Healthcare organizations are beginning to integrate CMS risk adjustment systems with encounter systems to help search and capture all the applicable conditions of each patient in their population. This enables the generation and transmission of complete, accurate, consistent, and timely data. Using computer-assisted coding that can synthesize the medical record and quickly associate evidence for HCC related disease helps CMS match insurance payment accurately to the resource requirements of a Medicare Advantage population.
Integrating Risk Adjustment with Medicare Encounter Submission
The encounter submission process varies for Medicare, Medicaid, and Marketplace. Hence the data available and the risk adjustment analytics need to be customized for each of these systems. Figure 2 covers the Medicaid process.
In Medicare, the encounter data from various sources (Providers, MS), Independent Physician Association (IPA), etc., are processed to generate RAPS and EDI files for submission to CMS systems (RAPS & EDPS systems). This data is used by CMS for payments to service providers. Simultaneously, the same encounter data flows back to the payer systems to perform risk analytics and derive a premium amount of the population. The figure below shows the process flow in Medicare.
Medicare Encounters Submission to RAPS & EDPS
Figure 4: Medicare Encounter Submission to RAPS & EDPS
While the submission process for Marketplace is like Medicare, the file formats and the submission systems are different (HMS edge). The risk adjustment analysis is performed in steps 10 and 11. The figure below details the encounter submission and risk adjustment process for Marketplace.
Marketplace Encounters Submission to EDGE
Figure 5: Marketplace Encounter Submission to EDGE
Benefits of Integrated Encounter Management & Risk Adjustment Systems
In addition to helping priority health providers get proper reimbursement and lower the cost of care for members, risk adjustment and accurate capture of conditions have many benefits for Patients, Providers, and Priority Health Programs, such as:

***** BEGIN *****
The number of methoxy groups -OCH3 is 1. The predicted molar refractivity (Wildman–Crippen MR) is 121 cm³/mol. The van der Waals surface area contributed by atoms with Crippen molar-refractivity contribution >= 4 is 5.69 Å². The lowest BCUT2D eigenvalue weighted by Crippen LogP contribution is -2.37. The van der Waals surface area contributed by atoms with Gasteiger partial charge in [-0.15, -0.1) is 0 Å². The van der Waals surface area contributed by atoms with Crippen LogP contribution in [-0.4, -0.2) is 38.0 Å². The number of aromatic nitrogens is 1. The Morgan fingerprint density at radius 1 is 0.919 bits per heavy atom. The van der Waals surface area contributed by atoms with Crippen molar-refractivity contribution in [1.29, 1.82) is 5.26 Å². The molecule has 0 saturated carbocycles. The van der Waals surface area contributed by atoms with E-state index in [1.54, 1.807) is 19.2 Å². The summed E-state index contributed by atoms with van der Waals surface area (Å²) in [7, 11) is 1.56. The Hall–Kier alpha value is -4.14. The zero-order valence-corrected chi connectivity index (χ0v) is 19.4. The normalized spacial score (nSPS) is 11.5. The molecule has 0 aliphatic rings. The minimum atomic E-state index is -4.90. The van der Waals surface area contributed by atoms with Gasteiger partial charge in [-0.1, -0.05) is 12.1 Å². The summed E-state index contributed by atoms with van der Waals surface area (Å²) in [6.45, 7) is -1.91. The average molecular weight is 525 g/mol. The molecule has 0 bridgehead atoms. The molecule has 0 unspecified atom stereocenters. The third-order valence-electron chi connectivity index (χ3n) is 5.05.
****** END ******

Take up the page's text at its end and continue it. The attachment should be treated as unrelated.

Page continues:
- Receive a treatment plan for their diagnoses
- Participate in programs offered by Priority Health
- Stay engaged in their health
- Capture, assess, and understand their patients' entire load of ailments to better manage care outcomes
- Earn incentive money through our PCP Incentive Program (PIP) and Advanced Health Assessment (AHA) programs
For Priority Health Programs
- Receive appropriate reimbursements from CMS to cover the costs of care for their patients’ conditions
- Offer better benefits by lowering the cost of care
Key Building Blocks in Enabling Integrated Encounter Management & Risk Adjustment Systems
- Create a centralized document repository – For process optimization, all medical records should be stored in one repository accessible to all appropriate users across the payer organization. Metadata should clearly identify the contents of each record for easy retrieval, whether by humans or software agents. Paper records can be converted to optical character recognition (OCR) files to make their data readable. Analytics tools can leverage multiple types of data from the repository and other sources to help identify and collect risk adjustment data. Tools can use claims data to identify diagnoses that may indicate the presence of other HCC codes or identify members with chronic HCCs reported in earlier years but not in a current payment year.